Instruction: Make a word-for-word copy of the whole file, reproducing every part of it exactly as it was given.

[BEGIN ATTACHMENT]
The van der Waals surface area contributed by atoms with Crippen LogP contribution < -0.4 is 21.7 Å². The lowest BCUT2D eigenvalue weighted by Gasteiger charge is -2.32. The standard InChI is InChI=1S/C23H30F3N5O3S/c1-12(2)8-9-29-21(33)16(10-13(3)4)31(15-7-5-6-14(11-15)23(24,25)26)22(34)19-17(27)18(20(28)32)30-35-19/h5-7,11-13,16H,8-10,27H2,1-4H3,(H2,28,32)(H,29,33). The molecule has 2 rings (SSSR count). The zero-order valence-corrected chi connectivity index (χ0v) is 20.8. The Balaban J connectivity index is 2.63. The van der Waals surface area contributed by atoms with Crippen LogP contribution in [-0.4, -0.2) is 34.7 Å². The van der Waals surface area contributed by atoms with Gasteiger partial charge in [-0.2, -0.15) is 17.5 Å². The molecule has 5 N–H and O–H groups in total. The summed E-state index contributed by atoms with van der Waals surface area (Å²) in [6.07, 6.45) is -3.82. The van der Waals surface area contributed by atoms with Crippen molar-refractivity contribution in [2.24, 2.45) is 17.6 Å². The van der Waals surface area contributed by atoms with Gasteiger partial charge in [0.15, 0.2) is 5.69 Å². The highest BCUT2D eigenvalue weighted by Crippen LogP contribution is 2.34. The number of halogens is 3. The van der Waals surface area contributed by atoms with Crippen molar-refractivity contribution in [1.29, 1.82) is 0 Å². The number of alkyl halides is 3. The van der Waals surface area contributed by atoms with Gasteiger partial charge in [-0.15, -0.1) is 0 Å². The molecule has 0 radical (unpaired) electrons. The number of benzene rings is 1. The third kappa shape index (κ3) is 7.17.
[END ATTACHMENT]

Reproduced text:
The van der Waals surface area contributed by atoms with Crippen LogP contribution < -0.4 is 21.7 Å². The lowest BCUT2D eigenvalue weighted by Gasteiger charge is -2.32. The standard InChI is InChI=1S/C23H30F3N5O3S/c1-12(2)8-9-29-21(33)16(10-13(3)4)31(15-7-5-6-14(11-15)23(24,25)26)22(34)19-17(27)18(20(28)32)30-35-19/h5-7,11-13,16H,8-10,27H2,1-4H3,(H2,28,32)(H,29,33). The molecule has 2 rings (SSSR count). The zero-order valence-corrected chi connectivity index (χ0v) is 20.8. The Balaban J connectivity index is 2.63. The van der Waals surface area contributed by atoms with Crippen LogP contribution in [-0.4, -0.2) is 34.7 Å². The van der Waals surface area contributed by atoms with Gasteiger partial charge in [-0.2, -0.15) is 17.5 Å². The molecule has 5 N–H and O–H groups in total. The summed E-state index contributed by atoms with van der Waals surface area (Å²) in [6.07, 6.45) is -3.82. The van der Waals surface area contributed by atoms with Crippen molar-refractivity contribution in [2.24, 2.45) is 17.6 Å². The van der Waals surface area contributed by atoms with Gasteiger partial charge in [0.15, 0.2) is 5.69 Å². The highest BCUT2D eigenvalue weighted by Crippen LogP contribution is 2.34. The number of halogens is 3. The van der Waals surface area contributed by atoms with Crippen molar-refractivity contribution in [1.29, 1.82) is 0 Å². The number of alkyl halides is 3. The van der Waals surface area contributed by atoms with Gasteiger partial charge in [-0.15, -0.1) is 0 Å². The molecule has 0 radical (unpaired) electrons. The number of benzene rings is 1. The third kappa shape index (κ3) is 7.17.